If budget doesn't allow you to create your dream kitchen in one shot, don't compromise. If you must, do it in phases.
WHERE TO INVEST NOW:
Layout: This is the time to open the floor plan, tear out walls, add an island, and rearrange the flow. Having an open plan kitchen that can adjoin itself with another great room makes homes more sellable and attractive in today's market.
Infrastructure: Get the framing, subfloor, windows, plumbing, and electrical right or all those new finishes and appliances won't perform as expected. You never want to cut yourself short in the areas that will bite you in the butt later on. It is always easy to update or change the aesthetics of things, but never easy if the infrastructure needs work. For instance, if you are hoping to install a prep sink in your island sometime in the future, plumb for it right away because it requires running pipes through the floor.
Cabinets: Go for quality construction, premium glides and hinges, and as many cabinets as you can afford. Most quality custom cabinet lines promise a lifetime warranty on the finish and hardware. This is important to look for because no one wants to have to replace cabinets after just a few years. They should last a lifetime, especially when the cost of the cabinets is almost 50% of the entire remodel.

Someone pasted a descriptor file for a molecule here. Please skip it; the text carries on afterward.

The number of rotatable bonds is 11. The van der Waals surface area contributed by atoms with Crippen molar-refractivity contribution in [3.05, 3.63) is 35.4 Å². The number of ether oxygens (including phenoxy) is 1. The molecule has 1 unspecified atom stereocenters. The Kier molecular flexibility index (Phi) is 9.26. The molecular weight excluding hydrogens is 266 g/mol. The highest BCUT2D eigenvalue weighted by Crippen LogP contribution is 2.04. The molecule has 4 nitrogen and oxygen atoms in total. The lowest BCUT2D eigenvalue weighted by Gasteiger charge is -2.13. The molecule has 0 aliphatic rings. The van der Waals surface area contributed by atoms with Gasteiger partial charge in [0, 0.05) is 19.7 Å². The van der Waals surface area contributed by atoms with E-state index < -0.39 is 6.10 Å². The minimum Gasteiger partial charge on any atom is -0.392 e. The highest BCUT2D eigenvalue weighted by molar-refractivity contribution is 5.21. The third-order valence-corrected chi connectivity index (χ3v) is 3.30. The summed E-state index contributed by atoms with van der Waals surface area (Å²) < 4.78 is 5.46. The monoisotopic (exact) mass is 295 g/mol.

Countertops: Conventional wisdom may say to phase-in upscale countertops, but demolishing the old and installing new can damage your cabinets and plumbing. Solid surface countertops like granite and quartz don't come cheap either. Countertops are usually the next priority behind cabinets.
WHAT CAN WAIT FOR LATER
New appliances: Unless you're changing their size or configuration, your old range and refrigerator will work just fine until you get your next tax return. Most appliances are easy to replace, and if you know you will be making that change in the future, make sure to allow for the needed space for the appliances, i.e. refrigerator, range, ovens.
Pricey light fixtures:Throw in cheap placeholders while you've got the electrician on hand. You can easily replace lights yourself once the wiring is complete.
Splurge-worthy faucet:You can get a decent faucet for less than $75.00 that'll tide you over for months or even years. Just make sure the drill-outs in your countertop match the configuration of your future faucet. This isn't always the best recommendation, but as long as the faucet is temporary it will work just fine.
Backsplash:Paint the walls above the counter with a scrubbable semigloss paint to protect them while you save up for that glass mosaic. Holding off also gives new cabinets time to settle, thus preventing grout and caulk problems at the seam where the backsplash meets the counter.
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